Blood samples were collected by venepuncture within 10 minutes of LP, centrifuged and plasma extracted. For the amino acid samples, the plasma and CSF was snap frozen in liquid nitrogen and stored at −80°C until analysis. For the measurement of the other proteins it was stored at −20°C.

A primary diagnosis of malaria was made if the child had a febrile illness with a peripheral asexual parasitaemia and no other cause was found for the fever. The neurological complications of malaria were classified as follows:

  • (i) Malaria with seizures (M+S): history of seizures, or had seizures on presentation to hospital but had no impairment in consciousness between seizures.
  • (ii) Malaria with Prostration (MP): inability to sit unsupported (greater than 8 months) or breastfeed (if less than 8 months).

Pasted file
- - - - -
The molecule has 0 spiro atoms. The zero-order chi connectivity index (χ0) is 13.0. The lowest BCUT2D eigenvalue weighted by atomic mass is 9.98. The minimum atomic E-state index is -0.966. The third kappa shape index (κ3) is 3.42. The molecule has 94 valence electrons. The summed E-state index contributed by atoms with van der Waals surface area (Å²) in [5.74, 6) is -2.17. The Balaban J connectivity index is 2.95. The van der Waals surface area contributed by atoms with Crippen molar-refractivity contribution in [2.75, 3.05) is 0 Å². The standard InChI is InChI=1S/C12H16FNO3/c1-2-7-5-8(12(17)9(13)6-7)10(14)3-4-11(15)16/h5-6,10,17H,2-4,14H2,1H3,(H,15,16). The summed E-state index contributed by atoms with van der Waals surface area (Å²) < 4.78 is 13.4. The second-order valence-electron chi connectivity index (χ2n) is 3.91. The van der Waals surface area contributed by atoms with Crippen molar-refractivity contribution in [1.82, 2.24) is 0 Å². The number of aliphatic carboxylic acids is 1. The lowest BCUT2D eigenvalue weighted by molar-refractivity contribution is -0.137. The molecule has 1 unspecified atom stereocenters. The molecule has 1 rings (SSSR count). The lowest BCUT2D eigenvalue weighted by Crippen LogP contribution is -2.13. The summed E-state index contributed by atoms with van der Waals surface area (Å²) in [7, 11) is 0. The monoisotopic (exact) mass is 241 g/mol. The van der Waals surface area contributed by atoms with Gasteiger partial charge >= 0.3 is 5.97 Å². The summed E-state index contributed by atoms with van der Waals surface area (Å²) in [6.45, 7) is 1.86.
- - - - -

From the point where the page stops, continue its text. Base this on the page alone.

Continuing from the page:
• (iii) Cerebral malaria (CM): a patient unable to localize a painful stimulus, and other causes of encephalopathy excluded [21].

These findings were compared to children with acute bacterial meningitis (ABM), an encephalopathy in which impairment of the BBB is established [22]. ABM is defined as definite (culture positive CSF) or probable (CSF white cell count (WCC) > 50 cells/μl with a blood:CSF glucose ratio < 0.67) [23].

Laboratory Methods

Thick and thin blood films were stained with Giemsa and examined for asexual forms of P. falciparum, with the parasite count reported per 100 white blood cells or 500 red blood cells and parasitaemia calculated from the concomitant white and red cell counts (Beckman/Coulter, UK).